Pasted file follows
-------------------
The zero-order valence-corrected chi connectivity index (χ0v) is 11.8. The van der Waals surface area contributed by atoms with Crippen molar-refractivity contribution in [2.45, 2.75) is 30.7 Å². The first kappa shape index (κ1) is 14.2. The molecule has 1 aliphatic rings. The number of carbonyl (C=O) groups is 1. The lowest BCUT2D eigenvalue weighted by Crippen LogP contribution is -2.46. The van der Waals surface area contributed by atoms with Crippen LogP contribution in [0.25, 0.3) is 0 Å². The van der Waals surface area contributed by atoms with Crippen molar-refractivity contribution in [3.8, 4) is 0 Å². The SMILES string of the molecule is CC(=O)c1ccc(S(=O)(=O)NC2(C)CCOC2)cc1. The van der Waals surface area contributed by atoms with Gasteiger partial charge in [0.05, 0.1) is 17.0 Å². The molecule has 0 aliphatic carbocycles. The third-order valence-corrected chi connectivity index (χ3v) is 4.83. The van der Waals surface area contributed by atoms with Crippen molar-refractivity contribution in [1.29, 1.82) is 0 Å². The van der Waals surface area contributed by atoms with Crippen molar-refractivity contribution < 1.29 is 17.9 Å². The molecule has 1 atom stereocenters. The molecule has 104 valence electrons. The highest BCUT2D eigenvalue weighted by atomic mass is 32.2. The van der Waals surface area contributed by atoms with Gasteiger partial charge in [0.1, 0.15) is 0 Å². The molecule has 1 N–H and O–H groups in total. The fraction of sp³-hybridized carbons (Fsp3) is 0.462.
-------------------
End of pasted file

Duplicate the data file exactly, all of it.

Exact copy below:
The zero-order valence-corrected chi connectivity index (χ0v) is 11.8. The van der Waals surface area contributed by atoms with Crippen molar-refractivity contribution in [2.45, 2.75) is 30.7 Å². The first kappa shape index (κ1) is 14.2. The molecule has 1 aliphatic rings. The number of carbonyl (C=O) groups is 1. The lowest BCUT2D eigenvalue weighted by Crippen LogP contribution is -2.46. The van der Waals surface area contributed by atoms with Crippen LogP contribution in [0.25, 0.3) is 0 Å². The van der Waals surface area contributed by atoms with Crippen molar-refractivity contribution in [3.8, 4) is 0 Å². The SMILES string of the molecule is CC(=O)c1ccc(S(=O)(=O)NC2(C)CCOC2)cc1. The van der Waals surface area contributed by atoms with Gasteiger partial charge in [0.05, 0.1) is 17.0 Å². The molecule has 0 aliphatic carbocycles. The third-order valence-corrected chi connectivity index (χ3v) is 4.83. The van der Waals surface area contributed by atoms with Crippen molar-refractivity contribution in [1.29, 1.82) is 0 Å². The van der Waals surface area contributed by atoms with Crippen molar-refractivity contribution < 1.29 is 17.9 Å². The molecule has 1 atom stereocenters. The molecule has 104 valence electrons. The highest BCUT2D eigenvalue weighted by atomic mass is 32.2. The van der Waals surface area contributed by atoms with Gasteiger partial charge in [0.1, 0.15) is 0 Å². The molecule has 1 N–H and O–H groups in total. The fraction of sp³-hybridized carbons (Fsp3) is 0.462.